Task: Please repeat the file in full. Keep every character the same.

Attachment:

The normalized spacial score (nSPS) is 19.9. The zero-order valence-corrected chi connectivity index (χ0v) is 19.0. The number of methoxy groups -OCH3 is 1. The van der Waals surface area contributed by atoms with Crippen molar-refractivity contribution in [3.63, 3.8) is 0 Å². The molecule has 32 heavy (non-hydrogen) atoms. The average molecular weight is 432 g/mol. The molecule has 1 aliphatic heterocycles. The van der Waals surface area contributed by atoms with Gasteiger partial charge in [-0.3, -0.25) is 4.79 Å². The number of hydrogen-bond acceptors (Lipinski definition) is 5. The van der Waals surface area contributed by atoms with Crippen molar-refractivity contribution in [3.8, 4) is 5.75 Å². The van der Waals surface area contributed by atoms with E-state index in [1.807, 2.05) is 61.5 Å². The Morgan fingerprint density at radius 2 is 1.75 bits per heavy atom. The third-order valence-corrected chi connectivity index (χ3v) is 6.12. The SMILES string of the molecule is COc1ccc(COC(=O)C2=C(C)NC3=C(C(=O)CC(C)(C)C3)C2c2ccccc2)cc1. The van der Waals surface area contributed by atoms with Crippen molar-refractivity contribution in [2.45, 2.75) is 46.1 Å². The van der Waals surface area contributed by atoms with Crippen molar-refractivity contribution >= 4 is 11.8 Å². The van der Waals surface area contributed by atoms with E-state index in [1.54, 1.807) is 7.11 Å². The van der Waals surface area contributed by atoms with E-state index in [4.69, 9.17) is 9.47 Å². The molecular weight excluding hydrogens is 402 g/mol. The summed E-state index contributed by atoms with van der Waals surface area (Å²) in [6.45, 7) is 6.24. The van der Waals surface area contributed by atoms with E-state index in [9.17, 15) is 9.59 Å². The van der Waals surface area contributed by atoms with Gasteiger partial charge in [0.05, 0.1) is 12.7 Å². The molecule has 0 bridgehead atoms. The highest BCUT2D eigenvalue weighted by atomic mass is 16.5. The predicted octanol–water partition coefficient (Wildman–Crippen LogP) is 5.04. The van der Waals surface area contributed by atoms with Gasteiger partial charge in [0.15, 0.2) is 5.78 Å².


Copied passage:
The normalized spacial score (nSPS) is 19.9. The zero-order valence-corrected chi connectivity index (χ0v) is 19.0. The number of methoxy groups -OCH3 is 1. The van der Waals surface area contributed by atoms with Crippen molar-refractivity contribution in [3.63, 3.8) is 0 Å². The molecule has 32 heavy (non-hydrogen) atoms. The average molecular weight is 432 g/mol. The molecule has 1 aliphatic heterocycles. The van der Waals surface area contributed by atoms with Gasteiger partial charge in [-0.3, -0.25) is 4.79 Å². The number of hydrogen-bond acceptors (Lipinski definition) is 5. The van der Waals surface area contributed by atoms with Crippen molar-refractivity contribution in [3.8, 4) is 5.75 Å². The van der Waals surface area contributed by atoms with E-state index in [1.807, 2.05) is 61.5 Å². The Morgan fingerprint density at radius 2 is 1.75 bits per heavy atom. The third-order valence-corrected chi connectivity index (χ3v) is 6.12. The SMILES string of the molecule is COc1ccc(COC(=O)C2=C(C)NC3=C(C(=O)CC(C)(C)C3)C2c2ccccc2)cc1. The van der Waals surface area contributed by atoms with Crippen molar-refractivity contribution in [2.45, 2.75) is 46.1 Å². The van der Waals surface area contributed by atoms with Crippen molar-refractivity contribution >= 4 is 11.8 Å². The van der Waals surface area contributed by atoms with E-state index in [1.54, 1.807) is 7.11 Å². The van der Waals surface area contributed by atoms with E-state index in [4.69, 9.17) is 9.47 Å². The molecular weight excluding hydrogens is 402 g/mol. The summed E-state index contributed by atoms with van der Waals surface area (Å²) in [6.45, 7) is 6.24. The van der Waals surface area contributed by atoms with E-state index in [9.17, 15) is 9.59 Å². The van der Waals surface area contributed by atoms with Gasteiger partial charge in [0.05, 0.1) is 12.7 Å². The molecule has 0 bridgehead atoms. The highest BCUT2D eigenvalue weighted by atomic mass is 16.5. The predicted octanol–water partition coefficient (Wildman–Crippen LogP) is 5.04. The van der Waals surface area contributed by atoms with Gasteiger partial charge in [0.15, 0.2) is 5.78 Å².